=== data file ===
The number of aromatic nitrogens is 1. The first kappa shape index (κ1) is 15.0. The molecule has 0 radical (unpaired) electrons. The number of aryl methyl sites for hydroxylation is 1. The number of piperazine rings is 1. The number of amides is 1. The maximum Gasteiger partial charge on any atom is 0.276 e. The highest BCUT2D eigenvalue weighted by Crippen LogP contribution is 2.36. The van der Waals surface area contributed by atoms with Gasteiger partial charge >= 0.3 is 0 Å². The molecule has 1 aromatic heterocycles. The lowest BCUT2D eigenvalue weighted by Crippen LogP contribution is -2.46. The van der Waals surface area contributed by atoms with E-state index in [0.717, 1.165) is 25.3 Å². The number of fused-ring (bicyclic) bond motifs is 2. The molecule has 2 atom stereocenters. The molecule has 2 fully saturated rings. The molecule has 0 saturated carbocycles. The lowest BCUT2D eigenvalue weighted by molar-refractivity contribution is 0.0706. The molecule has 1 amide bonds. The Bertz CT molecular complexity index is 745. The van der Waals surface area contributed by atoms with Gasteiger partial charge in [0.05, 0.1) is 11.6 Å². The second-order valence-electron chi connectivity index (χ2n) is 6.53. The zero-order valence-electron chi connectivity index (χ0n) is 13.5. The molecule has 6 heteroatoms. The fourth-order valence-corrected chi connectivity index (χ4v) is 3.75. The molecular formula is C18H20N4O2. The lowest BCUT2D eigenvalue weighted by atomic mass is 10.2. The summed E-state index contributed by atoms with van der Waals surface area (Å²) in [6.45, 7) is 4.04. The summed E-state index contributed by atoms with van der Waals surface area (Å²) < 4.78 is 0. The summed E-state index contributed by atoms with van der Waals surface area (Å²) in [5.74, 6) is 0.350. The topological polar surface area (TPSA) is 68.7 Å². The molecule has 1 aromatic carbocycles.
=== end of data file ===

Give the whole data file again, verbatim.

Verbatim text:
The number of aromatic nitrogens is 1. The first kappa shape index (κ1) is 15.0. The molecule has 0 radical (unpaired) electrons. The number of aryl methyl sites for hydroxylation is 1. The number of piperazine rings is 1. The number of amides is 1. The maximum Gasteiger partial charge on any atom is 0.276 e. The highest BCUT2D eigenvalue weighted by Crippen LogP contribution is 2.36. The van der Waals surface area contributed by atoms with Gasteiger partial charge >= 0.3 is 0 Å². The molecule has 1 aromatic heterocycles. The lowest BCUT2D eigenvalue weighted by Crippen LogP contribution is -2.46. The van der Waals surface area contributed by atoms with E-state index in [0.717, 1.165) is 25.3 Å². The number of fused-ring (bicyclic) bond motifs is 2. The molecule has 2 atom stereocenters. The molecule has 2 fully saturated rings. The molecule has 0 saturated carbocycles. The lowest BCUT2D eigenvalue weighted by molar-refractivity contribution is 0.0706. The molecule has 1 amide bonds. The Bertz CT molecular complexity index is 745. The van der Waals surface area contributed by atoms with Gasteiger partial charge in [0.05, 0.1) is 11.6 Å². The second-order valence-electron chi connectivity index (χ2n) is 6.53. The zero-order valence-electron chi connectivity index (χ0n) is 13.5. The molecule has 6 heteroatoms. The fourth-order valence-corrected chi connectivity index (χ4v) is 3.75. The molecular formula is C18H20N4O2. The lowest BCUT2D eigenvalue weighted by atomic mass is 10.2. The summed E-state index contributed by atoms with van der Waals surface area (Å²) in [6.45, 7) is 4.04. The summed E-state index contributed by atoms with van der Waals surface area (Å²) < 4.78 is 0. The summed E-state index contributed by atoms with van der Waals surface area (Å²) in [5.74, 6) is 0.350. The topological polar surface area (TPSA) is 68.7 Å². The molecule has 1 aromatic carbocycles.